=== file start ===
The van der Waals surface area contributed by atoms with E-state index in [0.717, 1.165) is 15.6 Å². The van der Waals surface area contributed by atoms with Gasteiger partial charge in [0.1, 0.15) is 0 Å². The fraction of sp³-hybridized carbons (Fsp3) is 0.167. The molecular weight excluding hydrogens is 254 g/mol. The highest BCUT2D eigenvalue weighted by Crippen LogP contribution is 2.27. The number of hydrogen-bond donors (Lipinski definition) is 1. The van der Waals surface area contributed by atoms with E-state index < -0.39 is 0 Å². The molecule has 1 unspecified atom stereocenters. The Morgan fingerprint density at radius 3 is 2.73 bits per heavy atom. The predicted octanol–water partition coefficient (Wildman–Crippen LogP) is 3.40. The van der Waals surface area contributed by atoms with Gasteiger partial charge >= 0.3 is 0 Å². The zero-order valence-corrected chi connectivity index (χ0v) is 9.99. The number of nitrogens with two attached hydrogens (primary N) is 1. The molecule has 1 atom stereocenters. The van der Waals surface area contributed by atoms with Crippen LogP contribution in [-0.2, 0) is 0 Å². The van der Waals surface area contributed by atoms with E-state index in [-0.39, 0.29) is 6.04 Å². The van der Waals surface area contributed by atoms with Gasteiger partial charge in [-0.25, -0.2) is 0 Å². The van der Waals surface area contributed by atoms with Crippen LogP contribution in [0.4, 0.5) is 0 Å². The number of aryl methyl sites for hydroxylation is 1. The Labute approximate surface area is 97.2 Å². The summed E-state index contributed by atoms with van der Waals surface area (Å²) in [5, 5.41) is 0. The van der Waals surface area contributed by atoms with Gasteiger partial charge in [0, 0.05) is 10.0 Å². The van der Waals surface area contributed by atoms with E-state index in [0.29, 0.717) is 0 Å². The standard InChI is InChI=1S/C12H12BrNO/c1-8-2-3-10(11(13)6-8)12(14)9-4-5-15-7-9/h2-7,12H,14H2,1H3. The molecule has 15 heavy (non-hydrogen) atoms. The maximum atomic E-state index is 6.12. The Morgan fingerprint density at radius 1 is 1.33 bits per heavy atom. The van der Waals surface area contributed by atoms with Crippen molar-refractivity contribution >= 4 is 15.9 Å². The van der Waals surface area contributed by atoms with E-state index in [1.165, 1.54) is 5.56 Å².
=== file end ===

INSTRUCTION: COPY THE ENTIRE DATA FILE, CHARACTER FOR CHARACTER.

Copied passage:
The van der Waals surface area contributed by atoms with E-state index in [0.717, 1.165) is 15.6 Å². The van der Waals surface area contributed by atoms with Gasteiger partial charge in [0.1, 0.15) is 0 Å². The fraction of sp³-hybridized carbons (Fsp3) is 0.167. The molecular weight excluding hydrogens is 254 g/mol. The highest BCUT2D eigenvalue weighted by Crippen LogP contribution is 2.27. The number of hydrogen-bond donors (Lipinski definition) is 1. The van der Waals surface area contributed by atoms with E-state index < -0.39 is 0 Å². The molecule has 1 unspecified atom stereocenters. The Morgan fingerprint density at radius 3 is 2.73 bits per heavy atom. The predicted octanol–water partition coefficient (Wildman–Crippen LogP) is 3.40. The van der Waals surface area contributed by atoms with Gasteiger partial charge >= 0.3 is 0 Å². The zero-order valence-corrected chi connectivity index (χ0v) is 9.99. The number of nitrogens with two attached hydrogens (primary N) is 1. The molecule has 1 atom stereocenters. The van der Waals surface area contributed by atoms with Crippen LogP contribution in [-0.2, 0) is 0 Å². The van der Waals surface area contributed by atoms with E-state index in [-0.39, 0.29) is 6.04 Å². The van der Waals surface area contributed by atoms with Gasteiger partial charge in [-0.25, -0.2) is 0 Å². The van der Waals surface area contributed by atoms with Crippen LogP contribution in [0.4, 0.5) is 0 Å². The number of aryl methyl sites for hydroxylation is 1. The Labute approximate surface area is 97.2 Å². The summed E-state index contributed by atoms with van der Waals surface area (Å²) in [5, 5.41) is 0. The van der Waals surface area contributed by atoms with Gasteiger partial charge in [0, 0.05) is 10.0 Å². The van der Waals surface area contributed by atoms with E-state index in [0.29, 0.717) is 0 Å². The standard InChI is InChI=1S/C12H12BrNO/c1-8-2-3-10(11(13)6-8)12(14)9-4-5-15-7-9/h2-7,12H,14H2,1H3. The molecule has 15 heavy (non-hydrogen) atoms. The maximum atomic E-state index is 6.12. The Morgan fingerprint density at radius 1 is 1.33 bits per heavy atom. The van der Waals surface area contributed by atoms with Crippen molar-refractivity contribution >= 4 is 15.9 Å². The van der Waals surface area contributed by atoms with E-state index in [1.165, 1.54) is 5.56 Å².